Physics articles[edit]

  • Effect of a Composition Dependent Surface Tension upon the Masses and Stability of Heavy Nuclei, With R. Brandt, F. G. Werner, M. Wakano and J. A. Wheeler. Proc. of International Conference on Nuclidic Masses, Hamilton, (1960).
  • Dependence on Neutron Production in Fission on Rate of Change of Nuclear Potential (Thesis with John A. Wheeler), Physical Review 126, 684 (1962).
  • Causality and Multiply Connected Space-Time, with John A. Wheeler, Physical Review 128, 919 (1962).
  • S-Matrix Solution for the Forced Harmonic Oscillator, with S. M. Harris and E. L. Slaggie. American Journal of Physics 31, 431 (1963).

Other articles[edit]

  • On the Origin of Order in Behavior, General Systems, Vol. XI, pp. 99–112 (1966) MHRI, Univ. of Michigan (co-authored with Peter Putnam)
  • Causal and Moral Law—Their Relationship as Examined in Terms of a Model of the Brain, Center for Advanced Studies, Wesleyan University, Monday Evening Papers: # 13 (1967) (On Peter Putnam's work.)
  • On Educating Model-Builders, Publication of the 18th Symposium of the Conference on Science, Philosophy, and Religion, Jewish Theological Seminary, (1968)
  • Project Rebound: A Science Course of Near-Drop-outs, Science Education News (AAAS) Nov. 1969.
  • Polar Bears, Walrus Hides, and Social Solidarity, The Alaska Journal, Vol. 3, No. 2; Spring, 1973 (with Sergei Bogojavlensky).
  • Inflation: The Rising Cost of Living on a Small Planet, Worldwatch Paper, No. 34, Fall 1979.
  • Inflation on a Small Planet, Economic Impact, 1980, No. 3.
  • Inflation as a World Problem, Cry California, 1980, Summer
  • Our Enemies, Our Selves, CoEvolution Quarterly, Spring 1980.
  • A Better Game Than War, Evolutionary Blues, 1983. The Utne Reader Vol. 1, No. 1, Feb. 1984; Reprinted in The Peace Catalog, Press for Peace, Seattle, WA.; and in Citizen Summitry: Keeping the Peace when it Matters Too Much to be Left to Politicians, J. Tarcher, L.A., and St. Martin's, N.Y.C., 1986.
  • Motzu in Kenya and Poland, CoEvolution Quarterly, Spring 1983.
  • Motzuing: Notes on Discussions Regarding Nuclear Winter and Space Bridges with Chinese and Soviet Scientists, Whole Earth Review, May, 1985.
  • We Are All Afrikaners, Annals of Earth, Vol. IV, #2, 1986. Reprinted in In Context, No. 14, Autumn 1986.
  • AmerRuss, Whole Earth Review, Winter 1986; updated, as One World Scenario, Whole Earth Review, Fall 1990.
  • Proposal for a World Peace Corps, included in the anthology Securing our Planet: How to Succeed When Threats Are Too Risky and There's Really No Defense, J. Tarcher, L.A., and St. Martin's, N.Y.C., 1986.
  • The Asian Vortex, (with Robert Cabot), Harvard Magazine, November 1987. Reprinted in Resurgence, March–April 1988, Issue 127.
  • Chasing Our Shadow, New Age Journal, Jan. 1988; Interview by David Hoffman.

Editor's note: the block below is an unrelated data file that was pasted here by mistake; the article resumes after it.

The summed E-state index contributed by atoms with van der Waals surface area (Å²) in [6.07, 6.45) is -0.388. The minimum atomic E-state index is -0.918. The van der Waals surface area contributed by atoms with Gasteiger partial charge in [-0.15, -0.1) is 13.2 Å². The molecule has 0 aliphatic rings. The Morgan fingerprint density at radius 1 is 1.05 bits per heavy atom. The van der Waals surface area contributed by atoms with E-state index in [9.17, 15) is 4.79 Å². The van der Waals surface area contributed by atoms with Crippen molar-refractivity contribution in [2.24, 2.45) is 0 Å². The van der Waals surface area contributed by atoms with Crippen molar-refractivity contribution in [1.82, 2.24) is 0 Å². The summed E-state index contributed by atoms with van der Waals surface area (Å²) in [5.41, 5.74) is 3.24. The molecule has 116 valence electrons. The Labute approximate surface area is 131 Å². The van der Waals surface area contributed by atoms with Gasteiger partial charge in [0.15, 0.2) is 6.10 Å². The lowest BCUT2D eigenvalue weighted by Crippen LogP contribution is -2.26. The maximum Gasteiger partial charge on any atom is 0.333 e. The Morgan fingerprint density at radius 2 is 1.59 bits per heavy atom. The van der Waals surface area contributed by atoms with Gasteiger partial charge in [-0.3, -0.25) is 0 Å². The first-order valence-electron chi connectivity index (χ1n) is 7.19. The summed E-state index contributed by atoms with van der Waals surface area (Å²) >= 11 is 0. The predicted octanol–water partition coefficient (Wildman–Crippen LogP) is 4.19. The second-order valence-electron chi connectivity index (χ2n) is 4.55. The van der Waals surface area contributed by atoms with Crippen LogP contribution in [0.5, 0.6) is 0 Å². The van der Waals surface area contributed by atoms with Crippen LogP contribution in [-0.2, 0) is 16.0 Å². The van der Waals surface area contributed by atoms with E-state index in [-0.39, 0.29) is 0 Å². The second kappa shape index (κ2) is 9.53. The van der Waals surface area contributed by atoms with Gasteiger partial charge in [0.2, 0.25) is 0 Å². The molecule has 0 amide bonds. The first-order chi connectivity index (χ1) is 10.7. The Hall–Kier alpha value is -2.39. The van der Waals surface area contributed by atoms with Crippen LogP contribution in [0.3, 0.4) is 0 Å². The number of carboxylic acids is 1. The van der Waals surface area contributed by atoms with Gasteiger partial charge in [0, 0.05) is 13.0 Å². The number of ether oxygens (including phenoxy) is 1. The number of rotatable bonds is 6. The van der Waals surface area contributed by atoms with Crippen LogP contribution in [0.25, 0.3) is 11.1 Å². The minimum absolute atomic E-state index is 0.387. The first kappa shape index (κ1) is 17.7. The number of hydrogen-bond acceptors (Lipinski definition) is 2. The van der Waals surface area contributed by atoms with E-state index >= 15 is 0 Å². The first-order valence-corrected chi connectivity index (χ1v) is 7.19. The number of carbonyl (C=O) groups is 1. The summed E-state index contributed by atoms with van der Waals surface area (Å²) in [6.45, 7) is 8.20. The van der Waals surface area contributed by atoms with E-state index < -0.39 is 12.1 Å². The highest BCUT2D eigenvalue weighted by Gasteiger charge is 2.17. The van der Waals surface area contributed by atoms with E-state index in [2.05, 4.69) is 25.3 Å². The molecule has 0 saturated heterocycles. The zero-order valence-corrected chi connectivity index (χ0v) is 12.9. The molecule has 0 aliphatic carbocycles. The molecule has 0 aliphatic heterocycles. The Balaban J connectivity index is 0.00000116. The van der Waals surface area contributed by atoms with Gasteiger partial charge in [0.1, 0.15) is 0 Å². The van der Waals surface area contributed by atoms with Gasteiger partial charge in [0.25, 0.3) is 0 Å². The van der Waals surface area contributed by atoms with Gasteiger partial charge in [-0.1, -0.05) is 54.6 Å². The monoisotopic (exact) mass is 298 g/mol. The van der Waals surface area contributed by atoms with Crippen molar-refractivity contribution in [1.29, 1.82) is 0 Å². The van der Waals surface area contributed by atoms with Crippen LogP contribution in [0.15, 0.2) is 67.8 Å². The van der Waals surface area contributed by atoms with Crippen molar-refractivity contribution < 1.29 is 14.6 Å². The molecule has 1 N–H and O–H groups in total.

• From Physics to Peace, included in the anthology At the Leading Edge, edited by Michael Toms, Larson Publications, Burdett, N.Y., 1991.
  • Empire's End, Russia's Rebirth, (with Robert Cabot), Harvard Magazine, May–June, 1991, Volume 93, No. 5. (Also published in Annals of Earth, May, 1991.) Also, Should We Help Russia?, Harvard Magazine, (October, 1991).
  • A description of citizen diplomacy, which includes a description of the "Mo Tzu Project", may be found in the book Multi-Track Diplomacy: A Systems Guide and Analysis, by Louise Diamond and John McDonald, Iowa Peace Institute (1991).
  • The Future of Equality, The Deeper News, A Global Business Network Publication, Volume 4, Number 1, February 1993.
  • Section in All of Us: Americans Talk About the Meaning of Death, Edited by Patricia Anderson, Delacorte Press, N. Y., N. Y. (1996), pp. 323–327.
  • Something America and China Could Do Together, China Digital Times, May 6, 2013.
  • A Moral Dilemma for Academia: Dignity for Adjuncts, The Huffington Post, February 6, 2014.
  • Reasons You Can't Win (And 3 Reasons You Can Anyway), The Huffington Post, January 16, 2015.
  • A New Default Self, The Huffington Post, January 28, 2015.


  1. ^ Robert K. and Olive Grabill Carr Papers, 1907–1981, Oberlin College Archives. Accessed Dec. 17, 2013.
  2. ^ "Presidents of Oberlin College" Archived 2013-10-21 at the Wayback Machine. Oberlin College Archives. Retrieved Dec. 17, 2013.
  3. ^ "Whos is Bob Fuller?". YouTube. Archived from the original on December 21, 2021. Retrieved May 1, 2021.
  4. ^ Belonging: A Memoir "The Oberlin Years."
  5. ^ Trubek, Anne (December 14, 2007), "The Oberlin Experiment", The Smart Set
  6. ^ "Presidential Commission on World Hunger". Jimmy Carter Library. Retrieved May 1, 2021.
  7. ^ "The Foundations of Peace". Context Institute. Retrieved February 26, 2016.
  8. ^ "Internews". Internews. Retrieved May 1, 2021.
  9. ^ "Thinking Twice About Nuclear War". Vimeo. August 31, 2016. Retrieved May 1, 2021.
  10. ^ Fuller, Robert W.; Pamela A. Gerloff (2008). Dignity for All: How to Create a World Without Rankism. Berrett-Koehler Publishers. back cover. ISBN 978-1-57675-789-5.
  11. ^ "National Conference on Dignity for All". Civicbd. Retrieved May 1, 2021.
  12. ^ "World Academy of Arts and Sciences" (PDF). World Academy Forum. Retrieved May 1, 2021.
  13. ^ "Seminars Given by Visitors". Institute for Social and Economic Change. Retrieved May 1, 2021.
  14. ^ "2013 Regional Conference". National Association of Graduate-Professional Students. Retrieved May 1, 2021.
  15. ^ "Haas Institute for a Fair and Inclusive Society". Haas Institute for a Fair and Inclusive Society. Retrieved May 1, 2021.
  16. ^ "Berkeley Carroll School (Visiting Writers Program)". Berkeley Carroll School. Retrieved May 1, 2021.
  17. ^ "Meeting Notes Paris" (PDF). Humiliation Studies. Retrieved May 1, 2021.
  18. ^ "Weblog". Breaking Ranks. Retrieved May 1, 2021.
  19. ^ "Robert Fuller". Huffington Post. Retrieved May 1, 2021.
  20. ^ "Somebodies and Nobodies". Psychology Today. Retrieved May 1, 2021.
  21. ^ "The Rowan Tree: A Novel". The Rowan Tree: A Novel. Retrieved May 1, 2021.
  22. ^ "Robert Fuller". World Academy of Arts and Sciences. Retrieved November 21, 2023.

External links[edit]